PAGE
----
Unequal Division of Matrimonial Property

Unequal Division of Matrimonial Property/

Unequal Division of Matrimonial Property

Alison J. Chickloski 20 June 2017

Under Alberta’s Matrimonial Property Act, there is a presumption that all property acquired during marriage is divided equally between the spouses, as long as the property is not exempt (see my post on exempt property). It does not matter if the property is held in joint names or in one spouse’s name alone. However, there may be an unequal division of the property if it would not be “just and equitable” to divide it equally.

In What Circumstances Would a Court Rule to Distribute Assets Unequally?

If a court is going to distribute assets unequally between the spouses, it must consider the factors listed in Section 8 of the Matrimonial Property Act. The list of factors is lengthy and it is not exhaustive, which means that the Court can consider virtually any relevant fact to determine whether property should be divided unequally.

Many people believe that the date of valuation of assets for division is the date of separation. In Alberta, this is not the case. This means that property acquired by a spouse after the date of separation is eligible for distribution under the Matrimonial Property Act. That being said, one of the factors for unequal division is whether the property was acquired after the date of separation. This means that assets acquired post-separation will likely be divided unequally, especially if the property is the product of the sole effort of one spouse. For example, in the Alberta Court of Queen’s Bench case Adams v. Adams, 2011 ABQB 306, the wife retained 100% of the assets she acquired after the separation.

Despite the example above, there is no guarantee that post-separation property will not be divided 50/50. As such, it is recommended that couples take steps to complete their property division as soon as possible after the date of separation. Ideally, when couples are able to agree, they will enter into a binding matrimonial property agreement soon after their separation. Putting this off can needlessly complicate matters and lead to unexpected results.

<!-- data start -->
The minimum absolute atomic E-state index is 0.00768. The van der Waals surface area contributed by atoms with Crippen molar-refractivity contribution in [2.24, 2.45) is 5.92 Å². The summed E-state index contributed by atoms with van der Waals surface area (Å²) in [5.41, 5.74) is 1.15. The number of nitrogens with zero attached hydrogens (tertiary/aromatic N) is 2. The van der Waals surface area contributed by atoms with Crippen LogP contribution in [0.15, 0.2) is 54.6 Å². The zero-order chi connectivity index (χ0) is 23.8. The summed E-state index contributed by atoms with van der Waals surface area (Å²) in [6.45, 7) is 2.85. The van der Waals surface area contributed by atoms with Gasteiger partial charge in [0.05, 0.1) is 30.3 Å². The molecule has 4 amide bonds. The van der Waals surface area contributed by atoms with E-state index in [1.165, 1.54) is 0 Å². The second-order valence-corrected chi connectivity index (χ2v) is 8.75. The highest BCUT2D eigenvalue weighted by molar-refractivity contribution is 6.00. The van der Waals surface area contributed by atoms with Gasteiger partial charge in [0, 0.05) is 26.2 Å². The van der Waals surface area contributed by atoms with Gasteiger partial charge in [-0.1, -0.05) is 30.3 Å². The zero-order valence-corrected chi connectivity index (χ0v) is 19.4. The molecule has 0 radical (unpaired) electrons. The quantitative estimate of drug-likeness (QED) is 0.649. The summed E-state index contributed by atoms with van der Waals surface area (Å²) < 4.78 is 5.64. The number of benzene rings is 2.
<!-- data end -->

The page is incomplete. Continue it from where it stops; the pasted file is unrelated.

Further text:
What Property is Exempt from the 50/50 Rule?

Many people believe that all property is automatically divided 50/50 upon divorce; however, this is not the case. Under Alberta’s Matrimonial Property Act, certain property is exempt from distribution upon divorce.

The following property is characterized as "exempt" under the Matrimonial Property Act:

  1. Gifts from 3rd parties
  2. Inheritances
  3. Property owned prior to the marriage
  4. An award or settlement from a lawsuit
  5. Insurance payouts not relating to property

If property falls into one of the categories above, its value at the date of marriage or the date of acquisition (whichever is later) is generally not divided upon divorce. The increase in value of the exempt property may be divisible between the spouses.

It is important to note that in order for an exemption to be proven in court it must still exist, or the funds from the exemption must be traceable throughout the marriage. For example, if a spouse inherits a home during the marriage, sells it and acquires an investment from the sale proceeds, the investment is still exempt; however there must be evidence to show that the house was converted to cash, which was then used to purchase the investment.

It is also important to note that if an exempt property is transferred into the couple’s names jointly, a portion of the exemption may be lost. For example, if a husband owns a house prior to the marriage and upon the marriage transfers the title of the house into both spouse’s names, then his wife will likely be entitled to a portion of the house upon divorce.

An interesting Court of Queen’s Bench case regarding the tracing of exempt property is Felker v. Felker (2005 ABQB 365). In this case the husband successfully traced his exempt property throughout the parties’ relationship and marriage. During the relationship, the husband sold and purchased several herds of cattle. The herd of cattle was a different herd of cattle at the end of the marriage than it was at the beginning of the marriage. The husband was able to show that the funds used to purchase the last herd were derived from the original herd and the cattle were deemed to be the exempt property of the husband.

The family and divorce lawyers at RCMV Law in Calgary have extensive experience dealing with complex matrimonial property issues. Please call our office for a consultation to determine your matrimonial property rights.

Editor’s Note: The content above was revised on [June, 20th, 2017]

Original Author: Aimee Tannahill

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